Our guide, Antony, steered us to a spot on the far side of the river where he and Reddy got into a spirited, if incomprehensible, discussion about plugs, hooks, monofils, and braids. Antony told us tales of the mighty mahseer (for some reason mighty is the adjective most often associated with the mahseer, a local species of trout) snapping a 18kg test line as if it were string. The bait was a local millet, made into a paste and "dressed on a six aught hook." They also had crabs and some chilva fish as back up. Then we waited.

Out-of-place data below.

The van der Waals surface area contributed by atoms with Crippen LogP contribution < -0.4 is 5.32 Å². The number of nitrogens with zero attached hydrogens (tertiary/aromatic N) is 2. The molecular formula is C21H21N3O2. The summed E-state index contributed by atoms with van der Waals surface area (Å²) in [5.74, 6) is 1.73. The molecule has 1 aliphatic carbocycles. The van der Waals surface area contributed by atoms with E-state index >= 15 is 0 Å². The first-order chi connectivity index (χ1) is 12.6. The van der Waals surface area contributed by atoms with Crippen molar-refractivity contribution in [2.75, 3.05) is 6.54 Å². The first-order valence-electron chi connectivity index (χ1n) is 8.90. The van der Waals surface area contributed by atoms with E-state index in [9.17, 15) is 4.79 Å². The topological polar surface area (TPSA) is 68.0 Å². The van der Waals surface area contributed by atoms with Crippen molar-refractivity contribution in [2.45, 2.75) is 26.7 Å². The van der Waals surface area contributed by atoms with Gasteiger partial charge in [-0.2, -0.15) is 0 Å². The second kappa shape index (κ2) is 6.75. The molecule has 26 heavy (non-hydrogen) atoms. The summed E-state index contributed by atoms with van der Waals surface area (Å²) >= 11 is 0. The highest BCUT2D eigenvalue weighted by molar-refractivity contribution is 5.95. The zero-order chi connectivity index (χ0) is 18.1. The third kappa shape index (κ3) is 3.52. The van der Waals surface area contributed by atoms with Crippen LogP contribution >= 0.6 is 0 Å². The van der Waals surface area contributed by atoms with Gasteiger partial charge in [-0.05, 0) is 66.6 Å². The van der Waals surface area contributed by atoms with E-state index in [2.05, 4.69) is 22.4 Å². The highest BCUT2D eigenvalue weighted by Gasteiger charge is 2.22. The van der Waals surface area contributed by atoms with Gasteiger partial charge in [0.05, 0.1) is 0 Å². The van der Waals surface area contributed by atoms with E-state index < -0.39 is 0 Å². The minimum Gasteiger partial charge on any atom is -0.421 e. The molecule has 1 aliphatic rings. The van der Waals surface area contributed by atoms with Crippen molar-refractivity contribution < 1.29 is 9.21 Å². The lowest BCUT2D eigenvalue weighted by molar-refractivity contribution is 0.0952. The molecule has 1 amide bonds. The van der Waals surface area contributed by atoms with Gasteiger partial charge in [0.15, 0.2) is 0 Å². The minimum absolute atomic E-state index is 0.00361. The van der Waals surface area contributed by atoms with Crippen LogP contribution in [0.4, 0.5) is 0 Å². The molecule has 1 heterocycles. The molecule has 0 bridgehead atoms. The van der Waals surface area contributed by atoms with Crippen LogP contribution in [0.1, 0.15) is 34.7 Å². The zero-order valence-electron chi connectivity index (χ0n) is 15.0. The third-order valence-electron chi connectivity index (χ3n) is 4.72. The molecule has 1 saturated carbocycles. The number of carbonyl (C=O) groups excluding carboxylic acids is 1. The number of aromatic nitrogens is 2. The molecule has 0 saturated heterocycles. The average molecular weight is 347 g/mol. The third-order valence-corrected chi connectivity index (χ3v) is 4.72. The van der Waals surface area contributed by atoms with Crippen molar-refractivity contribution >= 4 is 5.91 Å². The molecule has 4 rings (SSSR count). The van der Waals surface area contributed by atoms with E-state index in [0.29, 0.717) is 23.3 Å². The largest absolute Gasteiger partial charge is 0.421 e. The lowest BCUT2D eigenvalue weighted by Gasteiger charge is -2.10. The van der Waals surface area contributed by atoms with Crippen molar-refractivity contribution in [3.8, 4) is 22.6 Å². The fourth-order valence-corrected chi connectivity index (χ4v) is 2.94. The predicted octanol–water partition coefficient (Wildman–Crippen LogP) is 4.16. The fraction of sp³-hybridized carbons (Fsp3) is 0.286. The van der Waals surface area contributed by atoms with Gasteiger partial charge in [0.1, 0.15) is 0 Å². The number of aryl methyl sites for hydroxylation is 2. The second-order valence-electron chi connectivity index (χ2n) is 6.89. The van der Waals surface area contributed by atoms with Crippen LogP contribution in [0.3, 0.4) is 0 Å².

Fishing, to me, seems mostly about waiting and the Cauvery River is about as good a place as any to idle. Surrounded by verdant undulating hills, the pristine river is a far cry from India's congested cities. Legend has it that the Cauvery, sacred to the Hindus, originated in the mountains of nearby Coorg when a crow toppled Sage Agastya's container of holy water, causing it to flow downhill. She is a pretty one, this river, gushing across rocks and pebbles, playfully tossing leaves and the odd piece of bark as she bubbles forth. Mentioned in ancient Sanskrit texts, the Cauvery is now the source of an intense water dispute between two adjoining southern states: Tamilnadu (where I was born) and Karnataka (where I now live). The Cauvery connects, yes, but she also divides.